Right-reading, wrong-reading, through-the-glass, chrome-up, chrome-down, digitized-data dark, digitized-data clear, tone reversal, wafer view, reticle view, parity, polarity, ... there's a lot of terminology to keep straight when defining how to build a photomask. But it all comes down to answering these two basic questions:
Most photomask are used mask-side down, or "chrome-down" if the absorber is chrome. While this is obvious for contact lithography, for projection optics the reason is simple enough -- after you use a mask to modulate light into an aerial image, you don't want to send this precious image back across the photomask substrate, losing resolution and intensity along the way. No, you want to feed this directly into your high-NA stepper optics designed to capture the high spatial frequencies diffracting off your mask. For this reason, most photomask patterns are mirrored before they are written onto the mask. The mirroring can be done either during dataprep or on the write tool.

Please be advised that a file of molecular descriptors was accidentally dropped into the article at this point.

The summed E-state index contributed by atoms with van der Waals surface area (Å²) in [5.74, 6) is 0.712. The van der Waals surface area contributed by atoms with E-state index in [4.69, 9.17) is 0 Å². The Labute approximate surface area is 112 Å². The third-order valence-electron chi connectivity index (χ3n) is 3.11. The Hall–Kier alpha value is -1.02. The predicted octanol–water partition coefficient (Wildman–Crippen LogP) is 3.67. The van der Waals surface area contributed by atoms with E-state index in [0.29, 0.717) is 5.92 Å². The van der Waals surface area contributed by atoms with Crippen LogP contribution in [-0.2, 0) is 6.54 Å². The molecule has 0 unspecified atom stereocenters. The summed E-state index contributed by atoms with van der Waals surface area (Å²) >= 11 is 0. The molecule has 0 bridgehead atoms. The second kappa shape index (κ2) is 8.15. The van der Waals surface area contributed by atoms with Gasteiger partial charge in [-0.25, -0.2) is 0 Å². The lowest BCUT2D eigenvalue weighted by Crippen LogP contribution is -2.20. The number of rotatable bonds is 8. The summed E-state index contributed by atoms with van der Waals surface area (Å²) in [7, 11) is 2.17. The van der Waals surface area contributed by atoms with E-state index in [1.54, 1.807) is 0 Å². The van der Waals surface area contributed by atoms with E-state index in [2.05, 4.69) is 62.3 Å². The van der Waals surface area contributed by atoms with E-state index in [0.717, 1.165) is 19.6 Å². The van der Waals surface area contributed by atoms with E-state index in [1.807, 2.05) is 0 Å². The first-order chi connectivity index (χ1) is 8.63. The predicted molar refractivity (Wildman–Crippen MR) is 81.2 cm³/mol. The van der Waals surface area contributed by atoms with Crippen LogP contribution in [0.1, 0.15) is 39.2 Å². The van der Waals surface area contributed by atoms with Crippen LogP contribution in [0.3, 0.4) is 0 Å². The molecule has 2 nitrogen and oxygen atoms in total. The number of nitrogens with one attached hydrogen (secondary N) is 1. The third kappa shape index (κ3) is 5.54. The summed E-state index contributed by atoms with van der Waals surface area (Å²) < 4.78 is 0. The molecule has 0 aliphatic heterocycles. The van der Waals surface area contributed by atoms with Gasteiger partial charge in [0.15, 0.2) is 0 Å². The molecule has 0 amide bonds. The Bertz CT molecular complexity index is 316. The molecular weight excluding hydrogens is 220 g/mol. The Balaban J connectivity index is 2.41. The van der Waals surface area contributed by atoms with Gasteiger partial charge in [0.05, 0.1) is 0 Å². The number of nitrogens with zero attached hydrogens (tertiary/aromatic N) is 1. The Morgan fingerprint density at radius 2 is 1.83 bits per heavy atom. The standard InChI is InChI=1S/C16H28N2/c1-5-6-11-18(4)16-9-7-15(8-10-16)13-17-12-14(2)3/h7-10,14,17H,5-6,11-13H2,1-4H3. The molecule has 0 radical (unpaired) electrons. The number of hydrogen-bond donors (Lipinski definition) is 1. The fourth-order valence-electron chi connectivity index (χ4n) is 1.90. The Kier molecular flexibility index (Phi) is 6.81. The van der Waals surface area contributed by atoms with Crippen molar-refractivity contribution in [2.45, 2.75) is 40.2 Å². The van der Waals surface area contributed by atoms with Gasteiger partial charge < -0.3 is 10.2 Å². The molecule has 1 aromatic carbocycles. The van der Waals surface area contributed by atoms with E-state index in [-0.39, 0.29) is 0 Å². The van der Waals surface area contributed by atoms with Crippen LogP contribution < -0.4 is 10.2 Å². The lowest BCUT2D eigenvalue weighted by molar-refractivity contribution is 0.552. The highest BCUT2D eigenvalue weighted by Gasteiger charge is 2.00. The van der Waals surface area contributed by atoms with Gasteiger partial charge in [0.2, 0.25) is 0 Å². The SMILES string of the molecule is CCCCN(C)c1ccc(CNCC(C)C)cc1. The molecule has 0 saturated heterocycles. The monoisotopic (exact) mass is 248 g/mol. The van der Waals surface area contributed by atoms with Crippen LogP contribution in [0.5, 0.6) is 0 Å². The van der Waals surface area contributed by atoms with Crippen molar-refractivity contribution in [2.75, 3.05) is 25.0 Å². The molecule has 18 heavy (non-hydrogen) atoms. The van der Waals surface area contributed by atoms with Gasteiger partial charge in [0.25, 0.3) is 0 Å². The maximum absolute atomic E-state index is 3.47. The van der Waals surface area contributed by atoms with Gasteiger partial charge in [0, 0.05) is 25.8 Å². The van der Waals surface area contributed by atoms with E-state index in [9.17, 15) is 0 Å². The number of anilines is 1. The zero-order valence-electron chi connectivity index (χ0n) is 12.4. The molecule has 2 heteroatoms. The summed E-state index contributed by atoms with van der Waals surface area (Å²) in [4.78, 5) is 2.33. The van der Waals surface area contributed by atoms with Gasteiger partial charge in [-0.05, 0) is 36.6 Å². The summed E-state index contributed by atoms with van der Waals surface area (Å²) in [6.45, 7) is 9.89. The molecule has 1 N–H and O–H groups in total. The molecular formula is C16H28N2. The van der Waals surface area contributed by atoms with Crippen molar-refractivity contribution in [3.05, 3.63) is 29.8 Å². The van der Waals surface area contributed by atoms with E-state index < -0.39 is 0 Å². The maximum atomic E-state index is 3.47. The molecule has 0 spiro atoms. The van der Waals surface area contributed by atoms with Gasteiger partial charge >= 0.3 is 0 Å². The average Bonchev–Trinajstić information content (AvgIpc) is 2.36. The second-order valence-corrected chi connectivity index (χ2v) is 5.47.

The other key question is what tone to make the polygons in your design data. In theory a maskshop can choose between a positive photoresist and a negative photoresist depending on the answer. In practice the maskshop will standardize on one type of photoresist and reverse the tone of your data as needed. Most photomasks with features of a micron or larger are written with positive photoresist. This is perfect if you want your polygons to be clear but means the maskshop will reverse the tone of your data when you want the polygons to be dark.